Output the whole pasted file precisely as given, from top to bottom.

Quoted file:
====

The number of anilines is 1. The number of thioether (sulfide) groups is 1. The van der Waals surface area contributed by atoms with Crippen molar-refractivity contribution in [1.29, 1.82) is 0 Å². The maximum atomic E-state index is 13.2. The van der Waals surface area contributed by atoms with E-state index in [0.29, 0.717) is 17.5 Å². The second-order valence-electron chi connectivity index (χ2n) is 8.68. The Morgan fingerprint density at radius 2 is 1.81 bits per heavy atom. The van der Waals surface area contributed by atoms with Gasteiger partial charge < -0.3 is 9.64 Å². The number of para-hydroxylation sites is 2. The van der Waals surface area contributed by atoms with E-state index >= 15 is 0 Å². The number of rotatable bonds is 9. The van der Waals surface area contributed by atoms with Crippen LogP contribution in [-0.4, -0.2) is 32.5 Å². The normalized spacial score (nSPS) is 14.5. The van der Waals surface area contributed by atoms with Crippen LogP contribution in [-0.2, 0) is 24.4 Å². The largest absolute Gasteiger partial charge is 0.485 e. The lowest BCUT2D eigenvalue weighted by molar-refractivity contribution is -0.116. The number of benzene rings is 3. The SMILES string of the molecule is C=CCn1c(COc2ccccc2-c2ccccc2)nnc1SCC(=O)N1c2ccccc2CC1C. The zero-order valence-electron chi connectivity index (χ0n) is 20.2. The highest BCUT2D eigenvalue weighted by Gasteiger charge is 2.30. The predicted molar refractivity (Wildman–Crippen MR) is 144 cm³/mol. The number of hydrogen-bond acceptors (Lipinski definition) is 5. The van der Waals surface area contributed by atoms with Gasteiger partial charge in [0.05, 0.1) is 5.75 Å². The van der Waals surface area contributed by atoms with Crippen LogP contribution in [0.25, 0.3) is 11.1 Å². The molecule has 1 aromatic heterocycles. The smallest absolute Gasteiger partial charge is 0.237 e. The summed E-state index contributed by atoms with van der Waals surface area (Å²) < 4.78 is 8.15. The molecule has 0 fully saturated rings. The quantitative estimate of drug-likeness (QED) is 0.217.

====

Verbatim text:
The number of anilines is 1. The number of thioether (sulfide) groups is 1. The van der Waals surface area contributed by atoms with Crippen molar-refractivity contribution in [1.29, 1.82) is 0 Å². The maximum atomic E-state index is 13.2. The van der Waals surface area contributed by atoms with E-state index in [0.29, 0.717) is 17.5 Å². The second-order valence-electron chi connectivity index (χ2n) is 8.68. The Morgan fingerprint density at radius 2 is 1.81 bits per heavy atom. The van der Waals surface area contributed by atoms with Gasteiger partial charge < -0.3 is 9.64 Å². The number of para-hydroxylation sites is 2. The van der Waals surface area contributed by atoms with E-state index >= 15 is 0 Å². The number of rotatable bonds is 9. The van der Waals surface area contributed by atoms with Crippen LogP contribution in [-0.4, -0.2) is 32.5 Å². The normalized spacial score (nSPS) is 14.5. The van der Waals surface area contributed by atoms with Crippen LogP contribution in [-0.2, 0) is 24.4 Å². The largest absolute Gasteiger partial charge is 0.485 e. The lowest BCUT2D eigenvalue weighted by molar-refractivity contribution is -0.116. The number of benzene rings is 3. The SMILES string of the molecule is C=CCn1c(COc2ccccc2-c2ccccc2)nnc1SCC(=O)N1c2ccccc2CC1C. The zero-order valence-electron chi connectivity index (χ0n) is 20.2. The highest BCUT2D eigenvalue weighted by Gasteiger charge is 2.30. The predicted molar refractivity (Wildman–Crippen MR) is 144 cm³/mol. The number of hydrogen-bond acceptors (Lipinski definition) is 5. The van der Waals surface area contributed by atoms with Gasteiger partial charge in [0.05, 0.1) is 5.75 Å². The van der Waals surface area contributed by atoms with Crippen LogP contribution in [0.25, 0.3) is 11.1 Å². The molecule has 1 aromatic heterocycles. The smallest absolute Gasteiger partial charge is 0.237 e. The summed E-state index contributed by atoms with van der Waals surface area (Å²) < 4.78 is 8.15. The molecule has 0 fully saturated rings. The quantitative estimate of drug-likeness (QED) is 0.217.